Solo Canoe Technique

Hi folks! I just purchased a couple of Swift canoes (Algonquin 16 and Shearwater), the latter of which is a solo canoe. I’ve never paddled a solo canoe before, always using a tandem in a stern-forward, butt-against-the-back-of-bowseat configuration. I have a couple of questions:

When paddling a solo, do you tilt the canoe towards the side you are paddling in the manner of singling a tandem canoe? On mine, this seems to be somewhat precarious. :slight_smile:

Secondly, since the seat is very near the middle, am I correct in assuming that a C stroke is the primary means of straight paddling (if you don’t want to be swapping sides every 3 strokes)?

If anyone has any other tips about paddling a solo canoe, i’d love to hear them! Thanks!


solo paddling
in my prism i use c and j strokes, various draws and prys, and if wanting to make quick time hit and switch with a bent shaft. no need to heel the canoe over unless you are trying to carve a turn. careful in the j stroke not to let the paddle get too far past your hips before you “j”. -harry

solo canoes
haven’t paddled a shearwater but i’m familiar with the hull design. i’d try sitting in the middle. if it were my boat, i’d hit and switch paddle it. i’ve paddled solo canoes for nearly a decade and have rarely used a J-stroke, etc. power stroke, sweeps, a few posts and braces. it’s definitely the faster way to travel. a bent shaft helps.

Longer paddle?
Perhaps you could use a slightly longer paddle in your single craft. The wider gunwales of the solo usually warrant adding a bit to your paddle length vs sitting in the narrow ends of a double canoe.

The healing thing can be helpful but I never heal over unless turning sharply. I am obsessed with paddling level, I should practice the “Canadian” style more.

consider buying a book
You already dropped some coin on a couple of great boats. Another couple bucks for a good instruction book would be money very well spent.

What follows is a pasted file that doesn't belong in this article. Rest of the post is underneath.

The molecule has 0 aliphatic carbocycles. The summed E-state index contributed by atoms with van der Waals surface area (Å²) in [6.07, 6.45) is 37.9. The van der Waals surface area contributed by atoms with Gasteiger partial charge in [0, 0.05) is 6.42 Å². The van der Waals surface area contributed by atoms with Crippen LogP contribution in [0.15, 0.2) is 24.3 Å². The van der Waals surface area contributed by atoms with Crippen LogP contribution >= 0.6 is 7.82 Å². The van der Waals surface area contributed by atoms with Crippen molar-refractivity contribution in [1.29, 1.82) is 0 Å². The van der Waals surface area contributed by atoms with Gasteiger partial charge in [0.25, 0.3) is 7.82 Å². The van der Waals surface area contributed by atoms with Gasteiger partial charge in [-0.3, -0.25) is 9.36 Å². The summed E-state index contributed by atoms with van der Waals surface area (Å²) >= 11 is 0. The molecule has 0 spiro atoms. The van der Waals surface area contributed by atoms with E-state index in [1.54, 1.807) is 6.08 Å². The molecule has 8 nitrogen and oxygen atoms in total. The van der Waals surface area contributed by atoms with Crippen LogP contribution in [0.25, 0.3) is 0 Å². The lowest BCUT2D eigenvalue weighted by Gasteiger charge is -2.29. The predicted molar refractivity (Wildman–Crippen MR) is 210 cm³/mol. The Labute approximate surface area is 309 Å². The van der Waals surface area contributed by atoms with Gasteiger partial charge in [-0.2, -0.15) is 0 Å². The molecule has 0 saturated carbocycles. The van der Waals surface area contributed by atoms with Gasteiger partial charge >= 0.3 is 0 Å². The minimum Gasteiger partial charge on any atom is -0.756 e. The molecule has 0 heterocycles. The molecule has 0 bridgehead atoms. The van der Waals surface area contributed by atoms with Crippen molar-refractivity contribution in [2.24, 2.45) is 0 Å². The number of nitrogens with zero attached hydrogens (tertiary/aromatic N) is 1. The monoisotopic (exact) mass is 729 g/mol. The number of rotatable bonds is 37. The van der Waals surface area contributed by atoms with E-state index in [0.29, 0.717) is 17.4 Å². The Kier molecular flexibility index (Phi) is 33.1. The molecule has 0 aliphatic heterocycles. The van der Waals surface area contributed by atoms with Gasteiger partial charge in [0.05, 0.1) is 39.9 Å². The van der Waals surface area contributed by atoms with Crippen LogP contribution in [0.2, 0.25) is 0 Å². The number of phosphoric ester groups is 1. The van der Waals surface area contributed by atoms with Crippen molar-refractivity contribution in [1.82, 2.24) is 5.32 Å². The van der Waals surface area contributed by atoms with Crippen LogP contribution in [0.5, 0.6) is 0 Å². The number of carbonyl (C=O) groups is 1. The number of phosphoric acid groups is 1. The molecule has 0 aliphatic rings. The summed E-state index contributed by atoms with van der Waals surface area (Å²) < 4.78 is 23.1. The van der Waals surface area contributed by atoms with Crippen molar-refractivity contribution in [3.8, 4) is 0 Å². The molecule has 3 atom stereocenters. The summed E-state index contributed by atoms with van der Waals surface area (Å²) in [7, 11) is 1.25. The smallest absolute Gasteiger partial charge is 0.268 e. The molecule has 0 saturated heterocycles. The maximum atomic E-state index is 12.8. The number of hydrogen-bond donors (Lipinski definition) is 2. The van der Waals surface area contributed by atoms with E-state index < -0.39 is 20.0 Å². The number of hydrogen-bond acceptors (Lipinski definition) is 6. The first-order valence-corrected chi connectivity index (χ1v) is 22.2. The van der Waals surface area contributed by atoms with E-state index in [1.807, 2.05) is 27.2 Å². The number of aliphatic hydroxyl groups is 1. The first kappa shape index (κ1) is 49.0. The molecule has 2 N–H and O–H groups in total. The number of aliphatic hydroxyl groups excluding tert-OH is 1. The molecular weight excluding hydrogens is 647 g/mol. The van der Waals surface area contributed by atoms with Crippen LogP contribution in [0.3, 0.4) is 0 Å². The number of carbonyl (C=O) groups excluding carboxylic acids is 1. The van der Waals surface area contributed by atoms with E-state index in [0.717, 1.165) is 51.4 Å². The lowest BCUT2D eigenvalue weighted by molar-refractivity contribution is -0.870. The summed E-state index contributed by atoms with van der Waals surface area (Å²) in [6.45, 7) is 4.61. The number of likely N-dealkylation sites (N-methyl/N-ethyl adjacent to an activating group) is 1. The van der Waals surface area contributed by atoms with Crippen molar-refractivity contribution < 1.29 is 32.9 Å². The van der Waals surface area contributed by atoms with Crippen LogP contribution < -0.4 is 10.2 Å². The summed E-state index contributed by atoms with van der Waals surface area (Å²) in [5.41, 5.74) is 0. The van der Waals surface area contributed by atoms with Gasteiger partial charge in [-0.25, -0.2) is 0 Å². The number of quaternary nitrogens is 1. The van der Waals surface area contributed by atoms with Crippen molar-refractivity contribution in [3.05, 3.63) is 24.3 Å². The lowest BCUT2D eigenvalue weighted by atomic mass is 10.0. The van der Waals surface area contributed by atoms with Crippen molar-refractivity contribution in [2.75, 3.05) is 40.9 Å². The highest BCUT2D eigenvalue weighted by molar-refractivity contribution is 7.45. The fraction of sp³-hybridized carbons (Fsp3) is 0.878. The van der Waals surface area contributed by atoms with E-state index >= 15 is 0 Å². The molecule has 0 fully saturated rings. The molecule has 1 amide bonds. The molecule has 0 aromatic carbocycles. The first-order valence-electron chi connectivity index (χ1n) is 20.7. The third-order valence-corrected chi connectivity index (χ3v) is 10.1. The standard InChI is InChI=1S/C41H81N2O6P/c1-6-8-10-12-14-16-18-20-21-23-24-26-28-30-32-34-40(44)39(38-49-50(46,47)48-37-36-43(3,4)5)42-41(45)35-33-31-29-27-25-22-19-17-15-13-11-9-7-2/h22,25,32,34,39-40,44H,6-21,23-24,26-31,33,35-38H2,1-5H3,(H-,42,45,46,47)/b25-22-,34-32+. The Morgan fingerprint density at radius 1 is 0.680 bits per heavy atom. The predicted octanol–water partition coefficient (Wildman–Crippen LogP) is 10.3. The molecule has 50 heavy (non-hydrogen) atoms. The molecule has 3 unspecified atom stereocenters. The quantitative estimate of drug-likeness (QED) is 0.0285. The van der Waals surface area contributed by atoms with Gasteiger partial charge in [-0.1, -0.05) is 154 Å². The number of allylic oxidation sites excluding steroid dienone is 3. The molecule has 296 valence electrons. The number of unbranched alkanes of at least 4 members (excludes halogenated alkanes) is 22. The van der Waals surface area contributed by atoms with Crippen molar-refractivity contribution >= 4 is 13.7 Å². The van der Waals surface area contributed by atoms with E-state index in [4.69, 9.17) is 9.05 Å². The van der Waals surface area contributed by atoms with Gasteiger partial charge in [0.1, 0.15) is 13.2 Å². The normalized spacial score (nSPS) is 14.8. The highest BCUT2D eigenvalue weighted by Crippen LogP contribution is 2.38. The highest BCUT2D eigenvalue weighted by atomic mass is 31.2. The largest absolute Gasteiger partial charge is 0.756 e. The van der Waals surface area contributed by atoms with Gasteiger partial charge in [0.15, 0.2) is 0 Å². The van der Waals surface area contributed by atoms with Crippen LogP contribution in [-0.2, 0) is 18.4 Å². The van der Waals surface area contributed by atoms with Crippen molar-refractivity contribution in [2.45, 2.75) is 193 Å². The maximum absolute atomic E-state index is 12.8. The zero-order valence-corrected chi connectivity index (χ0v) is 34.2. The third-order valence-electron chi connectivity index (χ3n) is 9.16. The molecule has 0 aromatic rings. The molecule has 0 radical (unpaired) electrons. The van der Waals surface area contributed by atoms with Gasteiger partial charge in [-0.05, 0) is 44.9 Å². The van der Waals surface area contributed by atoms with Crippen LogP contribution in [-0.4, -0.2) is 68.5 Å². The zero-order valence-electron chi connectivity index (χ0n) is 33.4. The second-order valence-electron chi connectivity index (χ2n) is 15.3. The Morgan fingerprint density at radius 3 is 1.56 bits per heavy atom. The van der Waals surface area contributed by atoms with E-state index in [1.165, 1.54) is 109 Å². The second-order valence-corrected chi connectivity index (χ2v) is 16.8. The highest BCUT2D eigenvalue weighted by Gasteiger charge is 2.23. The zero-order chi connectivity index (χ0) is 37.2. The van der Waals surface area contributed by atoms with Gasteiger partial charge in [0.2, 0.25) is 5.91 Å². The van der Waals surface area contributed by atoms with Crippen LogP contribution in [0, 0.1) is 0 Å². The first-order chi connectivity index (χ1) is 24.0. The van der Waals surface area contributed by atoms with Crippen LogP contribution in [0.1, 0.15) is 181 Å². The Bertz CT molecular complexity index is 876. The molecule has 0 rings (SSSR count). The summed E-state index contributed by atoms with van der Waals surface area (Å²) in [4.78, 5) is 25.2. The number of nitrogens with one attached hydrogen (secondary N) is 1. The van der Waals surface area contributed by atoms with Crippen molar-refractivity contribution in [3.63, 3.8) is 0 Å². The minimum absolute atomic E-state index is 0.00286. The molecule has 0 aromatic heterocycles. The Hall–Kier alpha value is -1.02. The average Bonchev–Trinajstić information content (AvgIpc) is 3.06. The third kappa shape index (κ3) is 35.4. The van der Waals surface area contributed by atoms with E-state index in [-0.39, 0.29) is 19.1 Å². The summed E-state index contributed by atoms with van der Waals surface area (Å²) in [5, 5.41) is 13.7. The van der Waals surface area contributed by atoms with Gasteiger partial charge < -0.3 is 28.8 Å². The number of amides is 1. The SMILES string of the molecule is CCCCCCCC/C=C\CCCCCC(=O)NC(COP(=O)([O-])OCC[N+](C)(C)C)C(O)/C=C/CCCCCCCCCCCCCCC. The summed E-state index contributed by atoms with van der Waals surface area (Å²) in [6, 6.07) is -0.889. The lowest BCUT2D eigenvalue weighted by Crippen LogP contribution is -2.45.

No matter how hard a poster here tries, there is no way he or she can match the educational power of a good, illustrated book on canoeing stroke and technique.

“Paddle Your Own Canoe” is regarded as one of the best and it helped me:

Yep, you got it.

– Last Updated: May-05-08 11:20 AM EST –

"C" stroke is basically all I use in my solo's, and mostly that when soloing a tandem. In my solo boats, I can pretty much keep up with anybody, even those using sit and switch. Don't like sit and switch, nor bent shaft for that matter. C always works for me, either side, WW boat, lake boat, or river boat.

No need to heel a dedicated solo boat - keep the open side up.

tips? TRIM is critical. If tripping, have two packs, so one can be pushed as far to the bow as needed to trim for headwinds. Tie a short length of line to that bow pack, so you can pull it back to you, and move it behind you for tailwind. If you are just day tripping, its nice to have a dry bag that you can fill with a couple of gallons of water or so, to use for trimming the boat. ALL solo's will get blown around in the wind at some combination of wind direction and load - you just need to expect it, and respond to it.

I’m an inconsistent heel… I don’t on
my favored side, the left, but I do at times when paddling on the right.

I kneel most of the time, and I have my boats set so that I can get a good forward reach. With that reach, a good firm catch, and exiting the paddle fairly early, I find I no longer have to use any “C” or “J” most of the time. The firm catch pushes the bow a bit sideways into the water, and during recovery, the water pushes back. I see some of my compatriots using long C-strokes 20 years into their paddling careers, without ever discovering that they can get along most of the time without correction.

For kneelers, switching is done either to change muscle sets, or to deal with special conditions such as rapids or wind.

I wrote an article for Paddler Mag a few years back, that contrasted the “Switch” and “Correction” styles. It was severly edited and lost some of it’s nuance, but bottom line, a good paddler should be able to do either, depending on goals and especially conditions. In WW or big wind and waves, the “Correction” style can save your butt. In good conditions, for speed, “Sit and Switch” is good. I do either with a straight shaft. Some folks carry both for that reason.